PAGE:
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Brexit: Imported food must meet British standards in future trade deal
Future trade deal of imported food products is analysed in the inquiry.
Inquiry into the Agricultural Bill takes place

An inquiry has taken place alongside the Agriculture Bill which investigates the provisions needed by the agriculture industry after Brexit.

Three key areas of the Agriculture Bill are focused on: future trade deals, fairness in the supply chain and the transition from the EU common Agricultural Policy (CAP) to a new system.

The Environment, Food and Rural Affairs Committee, who are leading the inquiry, is urging the government to “put its money where its mouth is” and accept that imported food products as part of any future trade deal must meet or exceed British standards regarding the environment, production and animal welfare.

Further conclusions by the committee include the recommendation that the proposed fair dealing obligations for first purchasers of agricultural products should be overseen by the Groceries Code Adjudicator, rather than the Rural Payments Agency.

The committee also noted its disappointment that it was not given the opportunity to analyse the Agricultural Bill before legislation was passed.

Comments from the chair

The chair of the Environment, Food and Rural Affairs Committee, Neil Parish MP, said:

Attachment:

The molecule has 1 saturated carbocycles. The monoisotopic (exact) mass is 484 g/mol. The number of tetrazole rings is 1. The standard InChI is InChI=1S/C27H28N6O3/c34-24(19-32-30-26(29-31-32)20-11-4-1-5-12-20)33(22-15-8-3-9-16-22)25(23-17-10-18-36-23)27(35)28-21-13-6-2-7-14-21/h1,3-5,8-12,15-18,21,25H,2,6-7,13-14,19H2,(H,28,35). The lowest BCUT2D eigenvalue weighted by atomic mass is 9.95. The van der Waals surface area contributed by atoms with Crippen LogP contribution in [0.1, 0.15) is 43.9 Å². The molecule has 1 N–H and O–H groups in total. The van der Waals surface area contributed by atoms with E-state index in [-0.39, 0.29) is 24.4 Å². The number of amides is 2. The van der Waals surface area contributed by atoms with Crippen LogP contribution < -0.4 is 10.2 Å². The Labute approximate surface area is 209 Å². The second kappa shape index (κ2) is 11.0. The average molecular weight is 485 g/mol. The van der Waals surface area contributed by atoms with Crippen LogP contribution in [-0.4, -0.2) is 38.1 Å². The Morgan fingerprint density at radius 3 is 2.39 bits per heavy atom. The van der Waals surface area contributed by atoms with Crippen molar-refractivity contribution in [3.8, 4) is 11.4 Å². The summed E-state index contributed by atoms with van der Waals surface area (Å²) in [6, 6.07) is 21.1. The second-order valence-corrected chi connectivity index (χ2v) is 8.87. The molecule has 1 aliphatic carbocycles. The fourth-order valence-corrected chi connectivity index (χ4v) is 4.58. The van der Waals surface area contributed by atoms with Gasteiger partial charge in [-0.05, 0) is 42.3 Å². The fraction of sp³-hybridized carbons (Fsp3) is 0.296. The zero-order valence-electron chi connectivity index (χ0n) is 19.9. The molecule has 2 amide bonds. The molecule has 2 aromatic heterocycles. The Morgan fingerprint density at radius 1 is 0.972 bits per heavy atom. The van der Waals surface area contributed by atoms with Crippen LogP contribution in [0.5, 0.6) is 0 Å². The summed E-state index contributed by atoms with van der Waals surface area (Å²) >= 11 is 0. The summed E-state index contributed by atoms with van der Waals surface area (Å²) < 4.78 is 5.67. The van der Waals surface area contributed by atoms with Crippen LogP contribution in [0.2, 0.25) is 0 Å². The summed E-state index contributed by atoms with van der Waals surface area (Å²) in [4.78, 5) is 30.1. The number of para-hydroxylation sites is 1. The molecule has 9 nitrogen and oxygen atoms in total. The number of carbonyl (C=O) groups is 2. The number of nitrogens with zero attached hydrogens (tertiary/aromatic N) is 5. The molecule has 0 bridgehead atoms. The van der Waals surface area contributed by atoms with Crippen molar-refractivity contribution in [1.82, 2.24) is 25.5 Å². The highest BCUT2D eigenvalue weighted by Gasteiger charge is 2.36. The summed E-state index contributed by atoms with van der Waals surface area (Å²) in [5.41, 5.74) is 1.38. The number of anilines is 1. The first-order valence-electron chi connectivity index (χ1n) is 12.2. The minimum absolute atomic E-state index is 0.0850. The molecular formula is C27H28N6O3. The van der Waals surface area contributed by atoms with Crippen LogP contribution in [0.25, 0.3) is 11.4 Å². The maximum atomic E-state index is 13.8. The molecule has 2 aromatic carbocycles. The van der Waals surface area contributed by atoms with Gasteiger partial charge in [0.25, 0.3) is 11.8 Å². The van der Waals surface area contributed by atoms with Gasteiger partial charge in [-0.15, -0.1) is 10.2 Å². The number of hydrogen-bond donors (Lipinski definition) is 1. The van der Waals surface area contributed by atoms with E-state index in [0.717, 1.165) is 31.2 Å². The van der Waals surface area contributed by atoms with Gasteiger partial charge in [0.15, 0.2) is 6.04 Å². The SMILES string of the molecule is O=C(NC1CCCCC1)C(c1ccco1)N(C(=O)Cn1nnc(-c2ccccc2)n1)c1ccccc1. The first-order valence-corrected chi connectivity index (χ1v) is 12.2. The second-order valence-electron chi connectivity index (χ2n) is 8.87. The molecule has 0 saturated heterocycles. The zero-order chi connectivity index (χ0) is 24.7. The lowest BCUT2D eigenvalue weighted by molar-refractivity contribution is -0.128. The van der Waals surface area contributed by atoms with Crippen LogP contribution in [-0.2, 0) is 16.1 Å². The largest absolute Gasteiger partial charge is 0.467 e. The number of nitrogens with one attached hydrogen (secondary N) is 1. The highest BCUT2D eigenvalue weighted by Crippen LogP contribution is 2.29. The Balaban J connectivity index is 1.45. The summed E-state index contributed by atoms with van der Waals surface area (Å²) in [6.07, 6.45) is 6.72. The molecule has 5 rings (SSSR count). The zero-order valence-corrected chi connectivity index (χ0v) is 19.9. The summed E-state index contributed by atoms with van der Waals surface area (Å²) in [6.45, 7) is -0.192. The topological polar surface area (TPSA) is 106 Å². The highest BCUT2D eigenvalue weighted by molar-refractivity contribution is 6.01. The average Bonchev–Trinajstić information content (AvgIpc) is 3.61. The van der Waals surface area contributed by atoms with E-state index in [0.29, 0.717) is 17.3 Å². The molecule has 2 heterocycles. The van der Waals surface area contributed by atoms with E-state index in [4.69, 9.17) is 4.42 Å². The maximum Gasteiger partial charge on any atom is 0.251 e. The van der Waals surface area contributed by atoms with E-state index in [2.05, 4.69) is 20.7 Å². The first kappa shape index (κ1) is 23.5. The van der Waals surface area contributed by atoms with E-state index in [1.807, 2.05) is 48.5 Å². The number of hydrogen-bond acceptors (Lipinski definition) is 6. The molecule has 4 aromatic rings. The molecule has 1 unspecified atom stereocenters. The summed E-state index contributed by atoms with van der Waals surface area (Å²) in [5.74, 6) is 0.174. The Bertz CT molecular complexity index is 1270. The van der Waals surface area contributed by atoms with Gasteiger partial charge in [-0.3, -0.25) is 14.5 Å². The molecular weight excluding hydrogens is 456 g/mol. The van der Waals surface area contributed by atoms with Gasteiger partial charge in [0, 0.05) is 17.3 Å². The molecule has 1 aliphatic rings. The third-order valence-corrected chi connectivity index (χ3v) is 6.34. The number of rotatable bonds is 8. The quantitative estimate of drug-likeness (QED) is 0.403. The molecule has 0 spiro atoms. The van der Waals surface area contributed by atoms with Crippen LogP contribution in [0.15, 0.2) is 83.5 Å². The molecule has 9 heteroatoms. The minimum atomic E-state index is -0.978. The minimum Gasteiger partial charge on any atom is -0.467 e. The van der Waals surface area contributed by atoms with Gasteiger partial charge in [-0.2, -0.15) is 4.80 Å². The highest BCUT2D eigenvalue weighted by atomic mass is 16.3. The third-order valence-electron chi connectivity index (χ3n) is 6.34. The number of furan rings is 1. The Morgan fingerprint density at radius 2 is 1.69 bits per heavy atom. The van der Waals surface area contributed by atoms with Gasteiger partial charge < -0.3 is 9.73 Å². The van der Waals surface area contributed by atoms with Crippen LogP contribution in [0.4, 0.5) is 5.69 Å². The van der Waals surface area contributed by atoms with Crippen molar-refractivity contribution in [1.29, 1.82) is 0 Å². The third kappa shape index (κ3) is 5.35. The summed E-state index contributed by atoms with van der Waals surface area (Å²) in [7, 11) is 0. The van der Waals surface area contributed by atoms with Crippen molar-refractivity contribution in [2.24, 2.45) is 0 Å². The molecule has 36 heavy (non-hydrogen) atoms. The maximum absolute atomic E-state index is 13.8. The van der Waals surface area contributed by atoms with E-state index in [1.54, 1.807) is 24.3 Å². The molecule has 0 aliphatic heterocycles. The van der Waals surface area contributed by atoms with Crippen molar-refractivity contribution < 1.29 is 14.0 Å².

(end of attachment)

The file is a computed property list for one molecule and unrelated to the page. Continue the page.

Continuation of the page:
“The United Kingdom currently has exceptionally high environmental and food standards and an internationally recognised approach to animal welfare. This legacy cannot be ripped apart by the introduction of cheap, low-quality goods following our exit from the European Union.

“Our suggested amendment calls for agricultural goods to be imported into the UK only if the standards to which those goods were produced are as high as, or higher than, current UK standards.”

The full analysis of the Agricultural Bill can be read here.

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Report: A third of Welsh birds are in decline

News Story 1
 A report by RSPB Cymru and partnering ornithology organisations has revealed that a third of bird species in Wales are in significant decline.

90 per cent of Wales is farmed and there is now pressure to implement new land management policies that will aid in nature restoration.

Patrick Lindley, Maritime Ornithologist for Natural Resources Wales, commented: “The problems that confront UK birds, whether they are breeding or non-breeding, are pressure and threats that confront entire ecosystems.

“Birds are a great indicator to the health of our environment. The continued population declines of birds of farmed, woodland and upland habitats suggest there are large geographic themes that are having a detrimental impact.”  

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News Shorts
British sheep meat to be exported to India in new agreement

The UK government has secured a new export deal of sheep meat to India.

In 2017, UK sheep meat exports were worth £386 million. This new agreement is predicted to increase this value by £6 million over the next five years.

With a range of meat cuts due to be exported, the deal is seen by international trade secretary, Dr Liam Fox MP, as “another vote of confidence in our world-leading food and drink”.